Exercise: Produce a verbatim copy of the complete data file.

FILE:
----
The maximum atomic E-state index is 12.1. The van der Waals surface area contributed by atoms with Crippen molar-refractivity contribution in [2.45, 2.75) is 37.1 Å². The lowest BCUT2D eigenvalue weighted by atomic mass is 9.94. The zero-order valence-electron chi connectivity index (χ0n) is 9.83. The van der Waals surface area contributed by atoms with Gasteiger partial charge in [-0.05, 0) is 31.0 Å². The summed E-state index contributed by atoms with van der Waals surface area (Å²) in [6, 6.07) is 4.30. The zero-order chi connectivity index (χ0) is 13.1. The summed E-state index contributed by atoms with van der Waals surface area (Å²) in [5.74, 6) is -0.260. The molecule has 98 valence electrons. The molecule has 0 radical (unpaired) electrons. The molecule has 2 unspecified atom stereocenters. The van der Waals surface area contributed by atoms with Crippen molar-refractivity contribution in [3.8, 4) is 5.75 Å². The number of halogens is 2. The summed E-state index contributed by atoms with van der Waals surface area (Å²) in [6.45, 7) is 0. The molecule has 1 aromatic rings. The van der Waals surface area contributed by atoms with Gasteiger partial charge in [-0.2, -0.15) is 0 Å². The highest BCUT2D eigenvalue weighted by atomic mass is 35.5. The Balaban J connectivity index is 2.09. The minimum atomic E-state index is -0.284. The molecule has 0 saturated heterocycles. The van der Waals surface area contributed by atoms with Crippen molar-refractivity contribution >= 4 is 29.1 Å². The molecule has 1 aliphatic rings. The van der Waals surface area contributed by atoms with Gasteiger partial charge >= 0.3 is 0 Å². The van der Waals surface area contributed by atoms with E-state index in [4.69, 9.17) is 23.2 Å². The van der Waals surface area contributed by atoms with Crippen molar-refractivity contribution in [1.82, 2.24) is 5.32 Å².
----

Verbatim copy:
The maximum atomic E-state index is 12.1. The van der Waals surface area contributed by atoms with Crippen molar-refractivity contribution in [2.45, 2.75) is 37.1 Å². The lowest BCUT2D eigenvalue weighted by atomic mass is 9.94. The zero-order valence-electron chi connectivity index (χ0n) is 9.83. The van der Waals surface area contributed by atoms with Gasteiger partial charge in [-0.05, 0) is 31.0 Å². The summed E-state index contributed by atoms with van der Waals surface area (Å²) in [6, 6.07) is 4.30. The zero-order chi connectivity index (χ0) is 13.1. The summed E-state index contributed by atoms with van der Waals surface area (Å²) in [5.74, 6) is -0.260. The molecule has 98 valence electrons. The molecule has 0 radical (unpaired) electrons. The molecule has 2 unspecified atom stereocenters. The van der Waals surface area contributed by atoms with Crippen molar-refractivity contribution in [3.8, 4) is 5.75 Å². The number of halogens is 2. The summed E-state index contributed by atoms with van der Waals surface area (Å²) in [6.45, 7) is 0. The molecule has 1 aromatic rings. The van der Waals surface area contributed by atoms with Gasteiger partial charge in [-0.2, -0.15) is 0 Å². The highest BCUT2D eigenvalue weighted by atomic mass is 35.5. The Balaban J connectivity index is 2.09. The minimum atomic E-state index is -0.284. The molecule has 0 saturated heterocycles. The van der Waals surface area contributed by atoms with Crippen molar-refractivity contribution >= 4 is 29.1 Å². The molecule has 1 aliphatic rings. The van der Waals surface area contributed by atoms with Gasteiger partial charge >= 0.3 is 0 Å². The van der Waals surface area contributed by atoms with E-state index in [4.69, 9.17) is 23.2 Å². The van der Waals surface area contributed by atoms with Crippen molar-refractivity contribution in [1.82, 2.24) is 5.32 Å².